David Hepworth: The best DJs don't need to put on an act

Jimmy Savile claimed never to have owned a record. But he knew how to get on
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Last year the dance music magazine Mixmag ran a poll to determine the best DJ in the world. The winner was Tiesto, who you may not have heard of. I voted, with tongue in cheek, for Jimmy Savile, who you definitely will have heard of. I voted for him because in Leeds in 1943 he invented the whole business of playing records for people to dance to.

Nobody had thought of this before. Savile, who died at the weekend aged 84, charged people a shilling for what he billed as "a record dance". When they started shuffling round the floor in response to the tunes he was spinning, Savile felt a new power – a power that's familiar to the Tiestos of today.

In recent years he recalled that occasion in wonder for the book DJ History. "What I was doing was causing 12 people to do something. I thought, I can make them dance quick. Or slow. Or stop. Or start."

Savile claims never to have owned a record, even in the 1960s when he was fronting the Teen and Twenty Disc Club on Radio Luxembourg and orchestrating the screams at the NME Poll Winners Concert from the Empire Pool, Wembley. He never mastered the basic duty of the DJ, which is saying, "That was....and this is..." He was the first and last presenter of Top Of The Pops, in which capacity he never learned to time a link, usually filling the gap between his last words and the band's first note by describing circles in the air with his cigar, or rattling his medallion.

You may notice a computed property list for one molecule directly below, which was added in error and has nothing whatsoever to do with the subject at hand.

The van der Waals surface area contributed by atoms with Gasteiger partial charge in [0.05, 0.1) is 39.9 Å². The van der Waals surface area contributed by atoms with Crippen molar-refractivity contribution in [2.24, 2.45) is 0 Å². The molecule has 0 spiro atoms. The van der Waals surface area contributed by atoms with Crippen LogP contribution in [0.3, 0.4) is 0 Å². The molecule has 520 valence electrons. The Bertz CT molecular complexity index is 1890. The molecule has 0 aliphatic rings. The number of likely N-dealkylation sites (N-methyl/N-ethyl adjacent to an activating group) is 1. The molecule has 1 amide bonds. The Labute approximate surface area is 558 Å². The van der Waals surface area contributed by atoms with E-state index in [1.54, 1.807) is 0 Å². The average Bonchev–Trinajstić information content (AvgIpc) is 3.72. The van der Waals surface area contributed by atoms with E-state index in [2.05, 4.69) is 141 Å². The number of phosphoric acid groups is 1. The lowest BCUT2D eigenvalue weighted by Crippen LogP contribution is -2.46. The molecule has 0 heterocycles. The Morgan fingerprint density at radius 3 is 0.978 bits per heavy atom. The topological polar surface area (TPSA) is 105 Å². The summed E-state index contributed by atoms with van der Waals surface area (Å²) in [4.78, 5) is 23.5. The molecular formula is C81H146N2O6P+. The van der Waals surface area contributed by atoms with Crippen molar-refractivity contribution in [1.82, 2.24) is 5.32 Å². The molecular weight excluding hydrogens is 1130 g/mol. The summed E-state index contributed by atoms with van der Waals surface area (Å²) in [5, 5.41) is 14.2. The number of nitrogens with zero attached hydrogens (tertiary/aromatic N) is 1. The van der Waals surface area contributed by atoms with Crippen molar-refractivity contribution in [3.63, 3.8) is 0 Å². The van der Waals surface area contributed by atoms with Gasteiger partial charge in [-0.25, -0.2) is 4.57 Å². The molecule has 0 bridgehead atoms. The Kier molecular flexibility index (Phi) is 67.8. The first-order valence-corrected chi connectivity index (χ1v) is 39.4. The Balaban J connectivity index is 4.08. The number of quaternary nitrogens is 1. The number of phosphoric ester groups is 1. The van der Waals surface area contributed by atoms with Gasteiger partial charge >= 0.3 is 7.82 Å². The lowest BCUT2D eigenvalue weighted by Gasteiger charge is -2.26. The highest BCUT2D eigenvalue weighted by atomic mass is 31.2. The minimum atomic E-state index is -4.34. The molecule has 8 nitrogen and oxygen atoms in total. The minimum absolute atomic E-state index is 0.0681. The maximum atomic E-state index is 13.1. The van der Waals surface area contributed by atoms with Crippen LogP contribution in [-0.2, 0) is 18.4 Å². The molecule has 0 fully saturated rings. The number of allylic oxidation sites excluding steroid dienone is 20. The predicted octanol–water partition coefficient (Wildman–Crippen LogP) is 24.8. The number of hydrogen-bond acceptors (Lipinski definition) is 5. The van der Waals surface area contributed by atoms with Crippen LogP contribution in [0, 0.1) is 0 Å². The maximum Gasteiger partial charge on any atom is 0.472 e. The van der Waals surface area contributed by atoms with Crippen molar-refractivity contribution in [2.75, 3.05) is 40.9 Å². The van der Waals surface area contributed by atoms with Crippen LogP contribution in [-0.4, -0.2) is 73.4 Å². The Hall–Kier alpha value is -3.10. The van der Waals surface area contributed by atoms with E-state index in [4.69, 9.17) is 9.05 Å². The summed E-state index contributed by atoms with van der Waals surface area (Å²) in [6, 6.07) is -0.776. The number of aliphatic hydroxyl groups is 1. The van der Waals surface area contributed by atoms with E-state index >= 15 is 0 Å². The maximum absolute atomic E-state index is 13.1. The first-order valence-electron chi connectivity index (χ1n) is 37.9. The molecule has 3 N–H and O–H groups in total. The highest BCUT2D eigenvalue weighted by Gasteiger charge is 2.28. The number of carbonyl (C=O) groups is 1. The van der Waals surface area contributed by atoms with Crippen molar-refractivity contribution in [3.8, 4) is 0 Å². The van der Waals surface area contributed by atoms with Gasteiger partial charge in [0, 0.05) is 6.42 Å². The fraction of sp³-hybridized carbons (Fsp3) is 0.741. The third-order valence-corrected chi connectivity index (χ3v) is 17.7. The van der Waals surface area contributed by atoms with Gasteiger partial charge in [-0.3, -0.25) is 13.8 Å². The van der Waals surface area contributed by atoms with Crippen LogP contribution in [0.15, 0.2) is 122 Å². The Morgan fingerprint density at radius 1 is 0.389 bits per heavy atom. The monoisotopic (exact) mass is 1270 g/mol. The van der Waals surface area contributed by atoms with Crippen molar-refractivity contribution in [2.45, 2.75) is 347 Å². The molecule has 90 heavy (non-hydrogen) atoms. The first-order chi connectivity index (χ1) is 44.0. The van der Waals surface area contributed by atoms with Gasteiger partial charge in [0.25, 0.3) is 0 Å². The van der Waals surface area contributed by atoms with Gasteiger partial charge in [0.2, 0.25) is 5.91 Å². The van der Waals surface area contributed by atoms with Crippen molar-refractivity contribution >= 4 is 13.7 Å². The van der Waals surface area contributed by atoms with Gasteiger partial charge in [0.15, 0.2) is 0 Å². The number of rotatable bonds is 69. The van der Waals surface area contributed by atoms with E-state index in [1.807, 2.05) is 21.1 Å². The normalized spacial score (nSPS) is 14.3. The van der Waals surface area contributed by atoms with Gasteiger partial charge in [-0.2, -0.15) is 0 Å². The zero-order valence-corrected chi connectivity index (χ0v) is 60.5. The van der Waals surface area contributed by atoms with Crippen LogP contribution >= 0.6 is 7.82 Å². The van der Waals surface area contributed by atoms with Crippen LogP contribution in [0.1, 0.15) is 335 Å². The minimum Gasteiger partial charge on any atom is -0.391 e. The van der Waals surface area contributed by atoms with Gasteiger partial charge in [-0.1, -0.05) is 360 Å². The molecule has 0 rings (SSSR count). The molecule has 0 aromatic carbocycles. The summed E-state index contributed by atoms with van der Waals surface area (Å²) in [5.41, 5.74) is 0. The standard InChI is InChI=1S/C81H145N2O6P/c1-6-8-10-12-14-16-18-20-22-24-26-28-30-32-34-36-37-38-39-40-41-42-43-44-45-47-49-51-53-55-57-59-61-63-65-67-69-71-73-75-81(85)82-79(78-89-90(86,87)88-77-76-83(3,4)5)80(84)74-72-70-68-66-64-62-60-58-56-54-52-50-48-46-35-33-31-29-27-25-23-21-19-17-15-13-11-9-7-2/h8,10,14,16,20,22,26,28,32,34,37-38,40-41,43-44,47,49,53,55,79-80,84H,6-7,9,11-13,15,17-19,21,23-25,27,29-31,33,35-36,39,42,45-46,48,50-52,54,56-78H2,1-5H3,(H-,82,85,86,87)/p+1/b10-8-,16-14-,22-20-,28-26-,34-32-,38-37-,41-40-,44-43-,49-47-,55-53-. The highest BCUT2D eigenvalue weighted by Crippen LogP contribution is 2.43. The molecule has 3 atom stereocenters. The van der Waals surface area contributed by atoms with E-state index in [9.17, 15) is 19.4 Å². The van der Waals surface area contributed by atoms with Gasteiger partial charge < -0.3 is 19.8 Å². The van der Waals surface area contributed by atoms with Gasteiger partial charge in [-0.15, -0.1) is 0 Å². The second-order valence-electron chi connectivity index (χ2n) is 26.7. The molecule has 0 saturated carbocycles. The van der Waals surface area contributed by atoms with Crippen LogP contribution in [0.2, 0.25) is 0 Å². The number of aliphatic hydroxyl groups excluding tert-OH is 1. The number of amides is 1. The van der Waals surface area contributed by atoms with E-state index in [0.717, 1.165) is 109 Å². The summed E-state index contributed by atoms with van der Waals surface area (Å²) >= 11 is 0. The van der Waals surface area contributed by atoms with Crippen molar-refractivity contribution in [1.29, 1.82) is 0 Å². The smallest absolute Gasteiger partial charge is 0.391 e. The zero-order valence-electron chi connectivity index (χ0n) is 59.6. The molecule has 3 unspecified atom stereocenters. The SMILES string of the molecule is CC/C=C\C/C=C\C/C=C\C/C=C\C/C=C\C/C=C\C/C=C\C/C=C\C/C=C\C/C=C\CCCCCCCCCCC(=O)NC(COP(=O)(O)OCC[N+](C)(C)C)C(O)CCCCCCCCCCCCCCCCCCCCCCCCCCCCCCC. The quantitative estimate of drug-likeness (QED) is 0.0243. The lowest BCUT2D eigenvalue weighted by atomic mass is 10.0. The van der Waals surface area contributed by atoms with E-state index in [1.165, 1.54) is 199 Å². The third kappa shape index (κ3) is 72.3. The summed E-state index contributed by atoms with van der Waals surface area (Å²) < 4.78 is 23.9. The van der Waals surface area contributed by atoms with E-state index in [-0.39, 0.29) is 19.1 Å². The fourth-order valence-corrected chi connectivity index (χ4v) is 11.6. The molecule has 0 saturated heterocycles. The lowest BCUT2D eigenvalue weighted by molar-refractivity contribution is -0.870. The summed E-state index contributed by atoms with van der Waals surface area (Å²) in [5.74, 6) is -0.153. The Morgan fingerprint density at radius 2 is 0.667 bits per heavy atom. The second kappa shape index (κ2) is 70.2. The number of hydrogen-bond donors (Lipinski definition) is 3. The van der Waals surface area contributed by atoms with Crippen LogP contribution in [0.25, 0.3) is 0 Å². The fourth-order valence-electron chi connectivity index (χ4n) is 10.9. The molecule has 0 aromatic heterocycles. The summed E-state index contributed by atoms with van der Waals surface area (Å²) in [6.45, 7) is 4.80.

Nonetheless he had enough business savvy to work in a senior capacity for Mecca dancehalls before getting on the radio, knew what it was like to work in a coalmine as a Bevin Boy, fought as a professional wrestler, and earned millions of pounds for charity.

Over the years, various smart profile writers and television producers tried to get him to drop the act. They usually came away convinced that it wasn't an act, which they found even more disturbing.

Most DJs are a little bit mad. If they aren't when they begin their careers, then a few years sitting alone talking to people they can't see means they generally end up that way. The average DJ nowadays is either a transferred television personality or some worthy soul who did media studies. They pretend they don't have an act, which probably means they're fooling themselves far more than Jimmy Savile ever did.

David Hepworth's numerous magazine editorships include 'Smash Hits' in the 1980s